A victim of sexual assault should be able to get a fair investigation without having to plead her case on national media.
But after prosecutors in the Missouri town of Marysville dropped rape and sexual exploitation charges against two locals, a teen girl and her mom are speaking out with the hope that media pressure will lead the state to reopen the case. Melinda Coleman and her teenage daughter Daisy—who decided to not remain anonymous and go public about the incident—appeared on CNN last night. In the meantime, they've been harassed and feel they’ve been forced out of the town they lived in.
Their case is a grim reminder that incidents like Steubenville are not as exceptional as we’d like to believe they are. The Kansas City Star reported the full details of this case, but the basics sound familiar: two teenage girls were drinking to the point of blacking out and were then assaulted by older boys, including 17-year-old football player Matthew Barnett. The assault was filmed by Barnett’s friend. When the girl and her mom pursued rape charges, the boys were questioned but the case was quickly dropped. There are other horrible details that the family lays out on CNN.
The young men admitted to police that they had "sex" with the girls. Barnett said what happened was consensual, but under Missouri law, you cannot have consensual sex if someone is incapacitated by alcohol.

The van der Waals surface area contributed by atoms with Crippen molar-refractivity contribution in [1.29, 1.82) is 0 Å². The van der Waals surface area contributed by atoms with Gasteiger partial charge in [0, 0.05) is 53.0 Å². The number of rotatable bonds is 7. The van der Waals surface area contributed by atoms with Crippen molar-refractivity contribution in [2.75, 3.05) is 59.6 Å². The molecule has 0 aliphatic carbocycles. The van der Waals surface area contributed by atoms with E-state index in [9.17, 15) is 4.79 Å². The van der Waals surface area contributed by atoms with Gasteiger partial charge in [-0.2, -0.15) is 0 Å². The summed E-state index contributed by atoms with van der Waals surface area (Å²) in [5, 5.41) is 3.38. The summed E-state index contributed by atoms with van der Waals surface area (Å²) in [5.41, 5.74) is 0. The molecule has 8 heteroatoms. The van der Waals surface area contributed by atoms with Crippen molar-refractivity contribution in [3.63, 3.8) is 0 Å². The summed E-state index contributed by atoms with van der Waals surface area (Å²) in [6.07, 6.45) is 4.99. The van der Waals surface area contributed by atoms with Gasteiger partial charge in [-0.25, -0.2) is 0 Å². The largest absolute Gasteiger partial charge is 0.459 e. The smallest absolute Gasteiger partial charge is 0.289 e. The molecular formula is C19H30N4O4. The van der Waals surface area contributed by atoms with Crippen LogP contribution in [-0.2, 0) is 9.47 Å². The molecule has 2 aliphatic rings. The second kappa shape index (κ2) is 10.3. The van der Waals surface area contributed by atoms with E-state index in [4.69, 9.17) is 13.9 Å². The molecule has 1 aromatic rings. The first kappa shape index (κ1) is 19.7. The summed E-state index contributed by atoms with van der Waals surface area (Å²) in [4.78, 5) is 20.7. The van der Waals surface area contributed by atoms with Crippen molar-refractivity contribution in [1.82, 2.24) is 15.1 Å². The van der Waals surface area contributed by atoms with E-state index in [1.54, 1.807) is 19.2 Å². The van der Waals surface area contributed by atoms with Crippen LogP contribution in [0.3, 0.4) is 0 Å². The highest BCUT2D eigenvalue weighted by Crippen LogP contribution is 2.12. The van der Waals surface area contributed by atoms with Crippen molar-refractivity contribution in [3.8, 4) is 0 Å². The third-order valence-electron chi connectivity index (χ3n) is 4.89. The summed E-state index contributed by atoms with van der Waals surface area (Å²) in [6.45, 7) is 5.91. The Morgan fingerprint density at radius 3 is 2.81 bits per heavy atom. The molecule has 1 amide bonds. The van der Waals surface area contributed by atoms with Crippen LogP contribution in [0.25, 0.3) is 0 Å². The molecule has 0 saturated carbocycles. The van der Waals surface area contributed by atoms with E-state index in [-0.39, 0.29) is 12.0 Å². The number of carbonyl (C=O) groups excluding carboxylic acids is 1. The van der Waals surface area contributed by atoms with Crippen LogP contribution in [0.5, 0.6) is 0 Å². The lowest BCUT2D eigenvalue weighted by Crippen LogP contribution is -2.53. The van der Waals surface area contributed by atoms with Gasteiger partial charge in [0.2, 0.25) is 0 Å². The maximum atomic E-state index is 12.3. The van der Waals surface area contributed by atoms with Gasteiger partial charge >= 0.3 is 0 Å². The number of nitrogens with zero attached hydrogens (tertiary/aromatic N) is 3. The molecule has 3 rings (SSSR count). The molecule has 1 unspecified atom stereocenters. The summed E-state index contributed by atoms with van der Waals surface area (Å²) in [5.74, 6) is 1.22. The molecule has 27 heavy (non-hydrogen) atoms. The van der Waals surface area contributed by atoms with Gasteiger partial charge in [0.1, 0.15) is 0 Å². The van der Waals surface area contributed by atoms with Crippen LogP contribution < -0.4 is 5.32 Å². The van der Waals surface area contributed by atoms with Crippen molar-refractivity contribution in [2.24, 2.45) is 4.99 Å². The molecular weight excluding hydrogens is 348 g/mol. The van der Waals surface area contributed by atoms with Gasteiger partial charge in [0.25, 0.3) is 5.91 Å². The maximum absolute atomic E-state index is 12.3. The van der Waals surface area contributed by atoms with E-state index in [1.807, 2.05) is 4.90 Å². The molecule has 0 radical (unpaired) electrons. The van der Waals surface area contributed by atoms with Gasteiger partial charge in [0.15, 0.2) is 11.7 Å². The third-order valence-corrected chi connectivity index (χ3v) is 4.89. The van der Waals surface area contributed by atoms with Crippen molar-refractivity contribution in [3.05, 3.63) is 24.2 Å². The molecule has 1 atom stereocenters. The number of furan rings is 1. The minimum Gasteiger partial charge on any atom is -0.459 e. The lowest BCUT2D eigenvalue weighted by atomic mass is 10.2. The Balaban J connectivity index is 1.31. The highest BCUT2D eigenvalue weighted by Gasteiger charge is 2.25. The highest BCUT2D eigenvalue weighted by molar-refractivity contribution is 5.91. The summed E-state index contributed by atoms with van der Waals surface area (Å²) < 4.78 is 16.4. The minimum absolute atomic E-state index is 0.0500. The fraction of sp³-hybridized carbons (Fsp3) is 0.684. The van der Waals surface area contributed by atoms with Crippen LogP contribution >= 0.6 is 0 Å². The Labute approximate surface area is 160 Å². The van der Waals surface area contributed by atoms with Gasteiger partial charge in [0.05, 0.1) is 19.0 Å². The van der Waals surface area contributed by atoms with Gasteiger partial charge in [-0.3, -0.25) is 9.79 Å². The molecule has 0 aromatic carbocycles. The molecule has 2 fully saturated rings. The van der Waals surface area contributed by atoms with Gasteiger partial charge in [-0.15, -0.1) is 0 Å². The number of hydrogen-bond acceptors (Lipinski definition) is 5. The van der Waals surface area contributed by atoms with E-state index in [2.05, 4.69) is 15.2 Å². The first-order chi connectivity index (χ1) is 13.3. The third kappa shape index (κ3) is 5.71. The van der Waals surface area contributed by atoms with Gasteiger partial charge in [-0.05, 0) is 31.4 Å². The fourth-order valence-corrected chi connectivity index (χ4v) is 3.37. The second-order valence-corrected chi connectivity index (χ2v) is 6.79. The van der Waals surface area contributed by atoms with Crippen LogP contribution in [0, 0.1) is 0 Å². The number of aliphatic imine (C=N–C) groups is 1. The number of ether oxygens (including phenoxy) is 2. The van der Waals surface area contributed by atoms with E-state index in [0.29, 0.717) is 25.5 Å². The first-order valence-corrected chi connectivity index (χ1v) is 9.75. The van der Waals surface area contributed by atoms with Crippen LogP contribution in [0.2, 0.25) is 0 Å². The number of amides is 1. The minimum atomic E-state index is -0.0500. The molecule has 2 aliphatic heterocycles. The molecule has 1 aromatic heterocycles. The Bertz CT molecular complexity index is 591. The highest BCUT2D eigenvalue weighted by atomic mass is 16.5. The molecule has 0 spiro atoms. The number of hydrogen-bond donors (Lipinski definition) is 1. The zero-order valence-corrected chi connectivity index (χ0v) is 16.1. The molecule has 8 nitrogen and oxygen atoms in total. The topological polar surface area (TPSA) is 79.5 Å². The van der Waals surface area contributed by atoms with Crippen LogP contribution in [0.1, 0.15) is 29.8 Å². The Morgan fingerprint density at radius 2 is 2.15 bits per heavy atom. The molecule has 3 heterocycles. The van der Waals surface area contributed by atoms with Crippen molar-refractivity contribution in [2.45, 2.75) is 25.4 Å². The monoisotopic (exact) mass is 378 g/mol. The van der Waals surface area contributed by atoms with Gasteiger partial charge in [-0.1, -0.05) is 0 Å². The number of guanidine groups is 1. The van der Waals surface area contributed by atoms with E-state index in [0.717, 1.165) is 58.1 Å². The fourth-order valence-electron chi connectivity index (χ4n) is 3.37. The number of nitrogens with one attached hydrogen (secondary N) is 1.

"Mr. Barnett cooperated with the investigation and freely admitted to the sexual encounter," said Barnett family lawyer Robert Sundell. "While many find Matt Barnett's behavior reprehensible, the legal issue was whether a crime was committed.”
It's worth noting the headline of the Kansas City Star article about this case: “Nightmare in Marysville: Teens’ sexual encounter ignites firestorm against family.” Not a firestorm against the family of Barnett, who is the grandson of a state representative, but against the Coleman family. When they pursued the case, Daisy was bullied at school and Melinda was let go from her job in what she believes was a retaliatory firing. Then, prosecutors dropped the charges, saying that Daisy’s story was unreliable and that the Coleman family refused to cooperate with the prosecution—which the Colemans say is ridiculous.
Daisy attempted suicide twice. Eventually, the Colemans felt like they had to move out of town. After they moved, their old house in Marysville burned down.
It’s sad how many other awful cases this one brings to mind. The Atlantic pointed out the similarities between this and the cases of Rehtaeh Parsons and Audrie Pott, two teen girls who killed themselves after being harassed after reporting they were raped. Feministing says its “Steubenville by another name.” It certainly seems like a case where instead of having the justice system work to support a victim, it has only led to feelings of anger alienation.
Media is powerful. Would Steubenville authorities have taken the rape case there seriously if they hadn’t found themselves uncomfortably in the national spotlight? For every victim who is able to speak out on CNN, how many have their cases swept under the carpet?
Photo of Marysville High School from the Kansas City Star.